As you know, an additional Arc'teryx Sabre shell scored around two months ago: Sabre AR Jacket.
Actually, it might be a little bit inaccurate to say that Arc'teryx just got this one out there - this is actually an update to the jacket known as Arc'teryx Sabre (without any two letter modifier) before. With this update, Arc'teryx now decided to add the AR modifier and ultimately name it Sabre AR.
This means that there are 2 different Sabre jackets out in the shelves now: Sabre AR and Sabre LT. You can check out their side-by-side comparison here on Arc'teryx's own site.
They have 2 main differences:
- Internal flannel liner of AR: Increases comfort and warmth, but compromises breathability. LT doesn't come with one and instead is equipped with Gore C-Knit which offers a very pleasant, smooth internal surface
- AR comes with a baggier cut: More room around the torso helps with under layering and mobility while also implicitly increases warmth
- AR is heavier: 630 g (1 lb 6.2 oz) vs 700 g (1 lb 8.7 oz)
That's why it's called the AR - which stands for All Round.
N70p of Sabre AR should have been less durable against the N80p of Sabre LT, but the AR comes with an internal fleece in addition, so it competes.
Ultimately, LT is a little bit more breathable and lighter, and AR is a little bit warmer, but that's not noticeable for the vast, vast majority of us.
When you're stuck between the Sabre AR and LT, it really is a toss up, so I'd focus on their cut - the most noticeable difference between these two jackets.
- You can layer the Sabre LT with a low loft mid layer like the Proton or Atom LT.
- Whereas you can layer the AR with something loftier such as the Cerium LT, or a low loft mid layer PLUS a thick fleece.
Being able to under layer more isn't necessarily a good thing all the time. A trimmer cut like that of LT can feel better during high output activities.
Considering all these differences, I'd say the Sabre LT is more suitable for skiing & snowboarding, whereas the Sabre AR is more suitable for a more all round use such as hiking, skiing, casual outwear etc.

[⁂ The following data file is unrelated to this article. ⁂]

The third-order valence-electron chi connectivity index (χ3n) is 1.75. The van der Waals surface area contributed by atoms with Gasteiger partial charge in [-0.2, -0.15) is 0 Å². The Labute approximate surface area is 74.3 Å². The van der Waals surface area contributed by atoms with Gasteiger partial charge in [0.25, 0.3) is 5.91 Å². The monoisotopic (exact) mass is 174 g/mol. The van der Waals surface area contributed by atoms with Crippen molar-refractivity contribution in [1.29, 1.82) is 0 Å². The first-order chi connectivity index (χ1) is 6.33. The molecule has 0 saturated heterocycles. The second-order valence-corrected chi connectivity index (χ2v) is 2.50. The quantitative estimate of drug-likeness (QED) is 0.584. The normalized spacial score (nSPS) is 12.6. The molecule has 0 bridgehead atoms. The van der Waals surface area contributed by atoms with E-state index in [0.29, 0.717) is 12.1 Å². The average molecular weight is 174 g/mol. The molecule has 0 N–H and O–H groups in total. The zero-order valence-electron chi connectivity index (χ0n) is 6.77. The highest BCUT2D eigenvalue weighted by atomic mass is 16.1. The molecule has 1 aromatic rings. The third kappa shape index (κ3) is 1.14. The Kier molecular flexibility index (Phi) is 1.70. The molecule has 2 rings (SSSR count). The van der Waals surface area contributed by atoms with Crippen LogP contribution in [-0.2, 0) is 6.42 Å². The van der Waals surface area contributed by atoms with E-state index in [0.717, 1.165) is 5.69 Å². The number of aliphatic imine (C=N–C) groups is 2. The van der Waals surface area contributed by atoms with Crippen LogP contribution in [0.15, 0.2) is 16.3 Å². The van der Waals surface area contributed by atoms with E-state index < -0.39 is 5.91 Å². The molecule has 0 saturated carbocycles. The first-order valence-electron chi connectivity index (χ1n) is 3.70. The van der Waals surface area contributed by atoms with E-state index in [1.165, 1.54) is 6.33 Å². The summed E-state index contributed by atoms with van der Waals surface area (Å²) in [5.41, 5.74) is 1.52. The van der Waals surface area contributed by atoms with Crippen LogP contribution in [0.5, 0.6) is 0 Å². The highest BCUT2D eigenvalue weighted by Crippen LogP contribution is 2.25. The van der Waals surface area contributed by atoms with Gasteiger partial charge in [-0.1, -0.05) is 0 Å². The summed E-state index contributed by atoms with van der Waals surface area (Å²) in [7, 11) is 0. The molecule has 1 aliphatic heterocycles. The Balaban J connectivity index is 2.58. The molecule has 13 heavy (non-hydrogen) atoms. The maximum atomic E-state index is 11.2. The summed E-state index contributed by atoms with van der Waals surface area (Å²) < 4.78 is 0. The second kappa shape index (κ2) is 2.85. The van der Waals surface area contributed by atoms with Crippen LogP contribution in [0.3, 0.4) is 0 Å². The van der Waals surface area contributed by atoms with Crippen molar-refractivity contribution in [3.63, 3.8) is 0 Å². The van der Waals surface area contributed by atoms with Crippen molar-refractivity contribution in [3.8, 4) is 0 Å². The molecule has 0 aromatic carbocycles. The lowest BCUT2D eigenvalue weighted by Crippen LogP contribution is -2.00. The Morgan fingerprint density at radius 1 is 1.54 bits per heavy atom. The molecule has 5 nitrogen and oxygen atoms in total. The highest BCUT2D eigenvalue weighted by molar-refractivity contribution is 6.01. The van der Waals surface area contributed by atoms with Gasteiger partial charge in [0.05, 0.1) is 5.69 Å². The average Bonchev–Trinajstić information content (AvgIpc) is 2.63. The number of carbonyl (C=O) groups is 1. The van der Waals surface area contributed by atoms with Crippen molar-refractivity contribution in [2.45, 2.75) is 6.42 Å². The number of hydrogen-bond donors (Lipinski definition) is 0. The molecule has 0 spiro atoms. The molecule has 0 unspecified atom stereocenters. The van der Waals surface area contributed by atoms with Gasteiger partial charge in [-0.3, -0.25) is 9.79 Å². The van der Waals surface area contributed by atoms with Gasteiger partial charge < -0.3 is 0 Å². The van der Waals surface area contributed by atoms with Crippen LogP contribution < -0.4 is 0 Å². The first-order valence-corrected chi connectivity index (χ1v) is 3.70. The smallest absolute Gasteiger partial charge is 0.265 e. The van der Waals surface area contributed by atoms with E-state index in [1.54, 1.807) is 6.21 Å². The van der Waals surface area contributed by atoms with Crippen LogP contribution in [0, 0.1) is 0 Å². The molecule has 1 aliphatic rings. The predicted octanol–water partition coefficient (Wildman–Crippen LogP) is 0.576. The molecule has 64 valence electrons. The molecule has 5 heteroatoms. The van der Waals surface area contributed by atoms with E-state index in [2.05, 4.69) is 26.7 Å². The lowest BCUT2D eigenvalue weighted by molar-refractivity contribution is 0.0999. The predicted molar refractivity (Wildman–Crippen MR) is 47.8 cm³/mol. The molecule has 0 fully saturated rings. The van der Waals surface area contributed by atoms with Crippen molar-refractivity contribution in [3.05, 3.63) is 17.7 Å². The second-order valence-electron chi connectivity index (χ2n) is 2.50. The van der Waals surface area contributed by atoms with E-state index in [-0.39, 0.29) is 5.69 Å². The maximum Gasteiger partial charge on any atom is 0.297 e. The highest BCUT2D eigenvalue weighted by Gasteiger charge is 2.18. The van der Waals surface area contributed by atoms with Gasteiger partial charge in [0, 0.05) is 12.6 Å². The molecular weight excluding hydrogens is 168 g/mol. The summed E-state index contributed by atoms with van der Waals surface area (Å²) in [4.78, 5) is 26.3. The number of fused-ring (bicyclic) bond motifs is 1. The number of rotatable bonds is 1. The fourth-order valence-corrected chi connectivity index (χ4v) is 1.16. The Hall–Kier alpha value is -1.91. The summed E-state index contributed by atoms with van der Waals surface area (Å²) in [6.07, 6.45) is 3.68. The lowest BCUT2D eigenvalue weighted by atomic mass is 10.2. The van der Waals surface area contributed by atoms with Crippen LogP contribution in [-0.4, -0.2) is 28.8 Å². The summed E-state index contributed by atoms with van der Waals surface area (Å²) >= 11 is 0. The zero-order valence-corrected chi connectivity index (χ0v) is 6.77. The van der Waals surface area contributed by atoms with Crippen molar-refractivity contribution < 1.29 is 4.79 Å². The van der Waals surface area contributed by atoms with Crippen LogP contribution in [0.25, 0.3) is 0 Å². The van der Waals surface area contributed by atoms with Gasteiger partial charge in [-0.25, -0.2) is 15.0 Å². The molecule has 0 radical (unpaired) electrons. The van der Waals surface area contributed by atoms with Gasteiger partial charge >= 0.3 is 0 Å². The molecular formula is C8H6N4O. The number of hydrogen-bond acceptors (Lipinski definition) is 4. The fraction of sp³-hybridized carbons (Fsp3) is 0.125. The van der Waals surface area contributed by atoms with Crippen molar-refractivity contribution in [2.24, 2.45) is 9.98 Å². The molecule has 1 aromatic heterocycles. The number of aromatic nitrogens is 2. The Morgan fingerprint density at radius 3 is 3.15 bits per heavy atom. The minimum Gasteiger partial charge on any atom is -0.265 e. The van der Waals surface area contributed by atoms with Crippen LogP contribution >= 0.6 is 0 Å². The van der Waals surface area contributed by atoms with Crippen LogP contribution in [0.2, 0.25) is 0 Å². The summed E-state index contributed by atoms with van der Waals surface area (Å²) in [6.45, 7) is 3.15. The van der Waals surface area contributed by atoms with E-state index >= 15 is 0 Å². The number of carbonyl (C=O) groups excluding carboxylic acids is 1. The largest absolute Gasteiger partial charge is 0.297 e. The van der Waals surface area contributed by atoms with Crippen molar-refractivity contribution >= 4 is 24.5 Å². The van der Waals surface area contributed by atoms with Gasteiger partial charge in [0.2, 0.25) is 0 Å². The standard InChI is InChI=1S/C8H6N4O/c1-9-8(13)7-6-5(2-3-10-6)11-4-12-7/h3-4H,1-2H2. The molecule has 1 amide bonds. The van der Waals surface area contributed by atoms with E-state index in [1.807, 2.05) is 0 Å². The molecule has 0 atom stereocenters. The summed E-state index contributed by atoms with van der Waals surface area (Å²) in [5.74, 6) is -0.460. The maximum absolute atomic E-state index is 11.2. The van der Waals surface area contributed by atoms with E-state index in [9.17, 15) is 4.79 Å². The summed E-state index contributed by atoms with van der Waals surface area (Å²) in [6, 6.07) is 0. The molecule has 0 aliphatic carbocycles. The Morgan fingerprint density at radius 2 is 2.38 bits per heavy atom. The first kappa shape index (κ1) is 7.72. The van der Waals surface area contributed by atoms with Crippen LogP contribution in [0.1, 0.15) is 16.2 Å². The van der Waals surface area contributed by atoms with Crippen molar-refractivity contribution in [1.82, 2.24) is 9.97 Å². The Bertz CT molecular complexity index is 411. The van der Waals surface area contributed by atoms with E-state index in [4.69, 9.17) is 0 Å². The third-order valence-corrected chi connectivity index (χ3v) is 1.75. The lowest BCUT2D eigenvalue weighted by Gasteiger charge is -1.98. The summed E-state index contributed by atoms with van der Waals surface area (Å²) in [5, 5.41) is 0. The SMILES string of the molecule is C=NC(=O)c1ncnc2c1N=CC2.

That said, I wouldn't recommend getting either of these jackets if you'll be using them for climbing because their sleeves are really too long for that. Instead, I'd recommend you to check out something like the Beta AR.
Lastly, both Sabre's come with a RECCO reflector. If you're unaware, it's a tiny, battery-free transmitter that helps the professional mountain rescue teams to locate your whereabouts in the event of an avalanche.
Both are also DWR coated.
DWR is a coating. It's basically sprayed on to the surface of these jackets as a finish. It stands for Durable Water Repellent - which means that water will be repelled under wet conditions instead of soaking into the fabric. DWR also decreases dry time.
It's a good thing these jackets are coated in DWR, but pay attention to the fact that DWR is a coating - meaning that it will wear off over time.
Which is why you might want to invest in a DWR spray such as this one for after treatment.
I hope this review was helpful for you to understand which jacket would be the best choice for your needs. Feel free to ask me any questions and/or provide feedback and I'll be happy to respond in the comment section below if it's within my knowledge.
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Thanks a lot for reading.
References & Further reading